Critical Mass: Defined Contribution Can Transcend State of Crisis

The vast majority of Americans are saving too little to fund their future retirement needs, and US defined contribution (DC) plans cannot single-handedly make up the difference. The American retirement system is in crisis.

According to the Employee Benefit Research Institute (EBRI) and Mathew Greenwald & Associates, 57% of American workers surveyed in March 2013 reported that they had less than $25,000 in total savings and investments (not including the value of their primary residence or defined benefit plans). And fewer than 20% have between $25,000 and $99,000 in savings—retirement or otherwise.

This disheartening scenario has led some in the retirement industry to a state of hopeless inertia, while others are determined to scrap the entire DC system and start afresh.

But we disagree with pundits who say the existing DC system can’t be fixed.

In our view, DC plans and participants already have the right tools to significantly improve retirement outcomes. And the changes that must be made don’t need to be painful. Indeed, combining only modest adaptations can effect major change.

Losing Ground

As explained in our recent research paper, The Future of DC Has Arrived: Improving Retirement Outcomes Now , just a few key variables drive a DC plan participant’s ability to achieve a comfortable retirement: the asset-allocation mix of the glide path, the savings rate before retirement, the spending rate after retirement, and age at retirement.

When plan sponsors and participants make relatively small changes at the same time to the settings of these variables, retirement outcomes can improve dramatically. But under current capital-market conditions, without altering these variables, participants are losing ground—fast.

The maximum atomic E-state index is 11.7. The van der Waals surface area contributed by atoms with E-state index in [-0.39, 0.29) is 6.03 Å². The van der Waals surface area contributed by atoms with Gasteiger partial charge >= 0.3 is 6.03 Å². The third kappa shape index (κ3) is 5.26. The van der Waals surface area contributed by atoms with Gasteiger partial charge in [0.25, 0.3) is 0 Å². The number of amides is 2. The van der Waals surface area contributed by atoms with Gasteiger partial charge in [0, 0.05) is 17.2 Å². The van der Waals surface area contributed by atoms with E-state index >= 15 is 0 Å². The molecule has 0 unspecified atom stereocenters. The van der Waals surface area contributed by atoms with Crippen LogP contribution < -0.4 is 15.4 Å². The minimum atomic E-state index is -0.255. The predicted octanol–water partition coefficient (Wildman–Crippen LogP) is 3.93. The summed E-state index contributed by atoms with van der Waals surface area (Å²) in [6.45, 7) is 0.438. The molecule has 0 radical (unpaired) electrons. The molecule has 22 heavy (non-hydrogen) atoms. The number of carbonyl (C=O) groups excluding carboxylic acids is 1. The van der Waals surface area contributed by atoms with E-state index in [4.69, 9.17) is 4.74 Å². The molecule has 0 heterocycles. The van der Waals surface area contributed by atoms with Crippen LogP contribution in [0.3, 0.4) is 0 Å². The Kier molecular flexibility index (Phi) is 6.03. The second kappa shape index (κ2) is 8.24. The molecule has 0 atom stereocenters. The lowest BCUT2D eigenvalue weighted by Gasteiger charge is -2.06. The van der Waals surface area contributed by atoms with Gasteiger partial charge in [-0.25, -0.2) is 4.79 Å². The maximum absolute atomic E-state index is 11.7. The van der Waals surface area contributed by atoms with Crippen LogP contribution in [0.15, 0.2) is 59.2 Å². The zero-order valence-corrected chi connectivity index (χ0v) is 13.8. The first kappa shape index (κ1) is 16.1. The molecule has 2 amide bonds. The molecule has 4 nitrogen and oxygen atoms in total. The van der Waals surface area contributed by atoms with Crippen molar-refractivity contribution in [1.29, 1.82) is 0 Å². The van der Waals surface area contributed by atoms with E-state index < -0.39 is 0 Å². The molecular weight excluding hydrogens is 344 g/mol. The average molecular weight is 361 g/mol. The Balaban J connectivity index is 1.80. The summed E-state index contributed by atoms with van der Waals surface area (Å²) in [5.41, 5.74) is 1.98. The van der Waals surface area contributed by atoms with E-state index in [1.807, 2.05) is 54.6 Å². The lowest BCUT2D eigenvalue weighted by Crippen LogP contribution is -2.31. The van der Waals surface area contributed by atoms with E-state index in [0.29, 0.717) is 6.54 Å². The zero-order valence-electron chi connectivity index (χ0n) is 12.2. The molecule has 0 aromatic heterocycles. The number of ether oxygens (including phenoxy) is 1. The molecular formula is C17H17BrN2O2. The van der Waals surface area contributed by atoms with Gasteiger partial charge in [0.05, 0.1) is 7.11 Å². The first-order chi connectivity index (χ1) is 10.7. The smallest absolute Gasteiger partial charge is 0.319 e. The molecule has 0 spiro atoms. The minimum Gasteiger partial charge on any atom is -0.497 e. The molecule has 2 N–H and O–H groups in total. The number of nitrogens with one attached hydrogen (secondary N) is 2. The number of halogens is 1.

The blue profile in the display below shows how a typical DC participant would fare in a historically normal market environment. The upward-sloping line describes the period during which the participant saves and his or her assets grow. The peak corresponds to retirement (in this case, at age 65). The slope of the line declines as the participant begins to spend assets during retirement.Current and Future Retirees Face Less than Favorable conditions The goal is for the participant’s money to last to—if not beyond—his or her life expectancy. Our model indicates that, in a normal environment, the typical DC participant’s wealth would be depleted at age 91.

That’s just the median experience, however. The box-and-whiskers graphic below the profile shows that what the participant experiences depends a lot upon market conditions. In favorable conditions, the wealth lasts longer; in unfavorable conditions, not as long. Whiskers to the right and left represent best and worst cases under normal market environments (where the whiskers are not truncated by our 105-year age limit).

At first blush, a median of age 91 seems like a good outcome for a typical participant. That’s three years longer than the expected lifespan in 2050! However, we don’t expect market returns to be normal for the foreseeable future. Bond returns in particular are likely to be low as interest rates rise off multi-decade lows. That must be factored into our analysis.

With the green profile, we applied capital-market conditions consistent with these expectations. These lower expected returns cause the participant to run out of money four years before his or her average life expectancy of 88.